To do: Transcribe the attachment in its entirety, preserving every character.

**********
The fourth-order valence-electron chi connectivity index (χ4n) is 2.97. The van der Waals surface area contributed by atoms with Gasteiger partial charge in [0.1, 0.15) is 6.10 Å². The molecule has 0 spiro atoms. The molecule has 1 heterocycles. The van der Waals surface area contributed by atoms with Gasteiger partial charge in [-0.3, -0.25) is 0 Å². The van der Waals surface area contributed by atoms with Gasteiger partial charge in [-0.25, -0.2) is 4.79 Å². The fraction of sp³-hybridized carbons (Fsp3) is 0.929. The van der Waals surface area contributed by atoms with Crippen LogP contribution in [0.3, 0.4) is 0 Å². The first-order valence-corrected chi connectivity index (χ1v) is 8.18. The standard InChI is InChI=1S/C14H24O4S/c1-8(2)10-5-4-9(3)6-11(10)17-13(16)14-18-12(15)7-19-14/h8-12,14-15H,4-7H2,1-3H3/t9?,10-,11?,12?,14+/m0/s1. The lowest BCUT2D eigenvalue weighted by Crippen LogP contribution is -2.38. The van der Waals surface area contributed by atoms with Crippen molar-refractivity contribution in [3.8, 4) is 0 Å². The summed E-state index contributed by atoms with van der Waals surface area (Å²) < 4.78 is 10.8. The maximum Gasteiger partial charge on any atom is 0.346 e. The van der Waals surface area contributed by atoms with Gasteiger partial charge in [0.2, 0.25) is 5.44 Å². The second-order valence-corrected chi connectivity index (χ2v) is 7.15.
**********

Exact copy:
The fourth-order valence-electron chi connectivity index (χ4n) is 2.97. The van der Waals surface area contributed by atoms with Gasteiger partial charge in [0.1, 0.15) is 6.10 Å². The molecule has 0 spiro atoms. The molecule has 1 heterocycles. The van der Waals surface area contributed by atoms with Gasteiger partial charge in [-0.3, -0.25) is 0 Å². The van der Waals surface area contributed by atoms with Gasteiger partial charge in [-0.25, -0.2) is 4.79 Å². The fraction of sp³-hybridized carbons (Fsp3) is 0.929. The van der Waals surface area contributed by atoms with Crippen LogP contribution in [0.3, 0.4) is 0 Å². The first-order valence-corrected chi connectivity index (χ1v) is 8.18. The standard InChI is InChI=1S/C14H24O4S/c1-8(2)10-5-4-9(3)6-11(10)17-13(16)14-18-12(15)7-19-14/h8-12,14-15H,4-7H2,1-3H3/t9?,10-,11?,12?,14+/m0/s1. The lowest BCUT2D eigenvalue weighted by Crippen LogP contribution is -2.38. The van der Waals surface area contributed by atoms with Crippen molar-refractivity contribution in [3.8, 4) is 0 Å². The summed E-state index contributed by atoms with van der Waals surface area (Å²) < 4.78 is 10.8. The maximum Gasteiger partial charge on any atom is 0.346 e. The van der Waals surface area contributed by atoms with Gasteiger partial charge in [0.2, 0.25) is 5.44 Å². The second-order valence-corrected chi connectivity index (χ2v) is 7.15.